Topics > Industry and Work > Mining > From the Gin to the Newcomen Engine

From the Gin to the Newcomen Engine

Extract from: The Life of George Stephenson and of his son Robert Stephenson, by Samuel Smiles, 1881.

Among the upper-ground workmen employed at the coal-pits, the principal are the firemen, engine-men, and brakesmen, who fire and work the engines, and superintend the machinery by means of which the collieries are worked. Previous to the introduction of the steam-engine, the usual machine employed for the purpose was what is called a "gin." The gin consists of a large drum placed horizontally, round which ropes attached to buckets and corves are wound, which are thus drawn up or sent down the shafts by a horse travelling in a circular track or "gin race." This method was employed for drawing up both coals and water, and it is still used for the same purpose in small collieries; but where the quantity of water to be raised is great, pumps worked by steam-power are called into requisition.

Newcomen's atmospheric engine was first made use of to work the pumps, and it continued to be so employed long after the more powerful and economical condensing engine of Watt had been invented. In the Newcomen or "fire-engine," as it was called, the power is produced by the pressure of the atmosphere forcing down the piston in the cylinder, on a vacuum being produced within it by condensation of the contained steam by means of cold-water injection. The piston-rod is attached to one end of a lever, while the pump-rod works in connection with the other, the hydraulic action employed to raise the water being exactly similar to that of a common sucking-pump.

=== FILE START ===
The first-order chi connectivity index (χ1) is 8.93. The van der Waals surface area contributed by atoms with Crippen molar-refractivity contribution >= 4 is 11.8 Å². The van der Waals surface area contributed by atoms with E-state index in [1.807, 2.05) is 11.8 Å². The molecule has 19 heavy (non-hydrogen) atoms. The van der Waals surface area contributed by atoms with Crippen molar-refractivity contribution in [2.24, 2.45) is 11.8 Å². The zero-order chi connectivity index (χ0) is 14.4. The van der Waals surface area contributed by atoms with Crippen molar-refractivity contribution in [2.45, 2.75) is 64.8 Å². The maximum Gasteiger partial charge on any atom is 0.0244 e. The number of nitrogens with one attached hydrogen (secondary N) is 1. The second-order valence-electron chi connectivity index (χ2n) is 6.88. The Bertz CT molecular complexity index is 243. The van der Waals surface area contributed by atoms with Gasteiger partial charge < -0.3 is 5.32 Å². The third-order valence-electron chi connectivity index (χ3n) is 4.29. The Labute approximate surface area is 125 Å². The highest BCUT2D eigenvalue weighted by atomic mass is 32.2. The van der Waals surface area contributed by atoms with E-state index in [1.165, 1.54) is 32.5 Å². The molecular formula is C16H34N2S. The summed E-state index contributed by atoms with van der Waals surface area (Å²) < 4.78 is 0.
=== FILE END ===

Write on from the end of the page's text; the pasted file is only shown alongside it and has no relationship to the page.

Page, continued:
The working of a Newcomen engine was a clumsy and apparently a very painful process, accompanied by an extraordinary amount of wheezing, sighing, creaking, and bumping. When the pump descended, there was heard a plunge, a heavy sigh, and a loud bump; then, as it rose, and the sucker began to act, there was heard a creak, a wheeze, another bump, and then a rush of water as it was lifted and poured out. Where engines of a more powerful and improved description were used, as is now the case, the quantity of water raised is enormous—as much as a million and a half gallons in the twenty-four hours.

Growth of Coal Mining < Smiles, 1881 > The "Lads Belaw"



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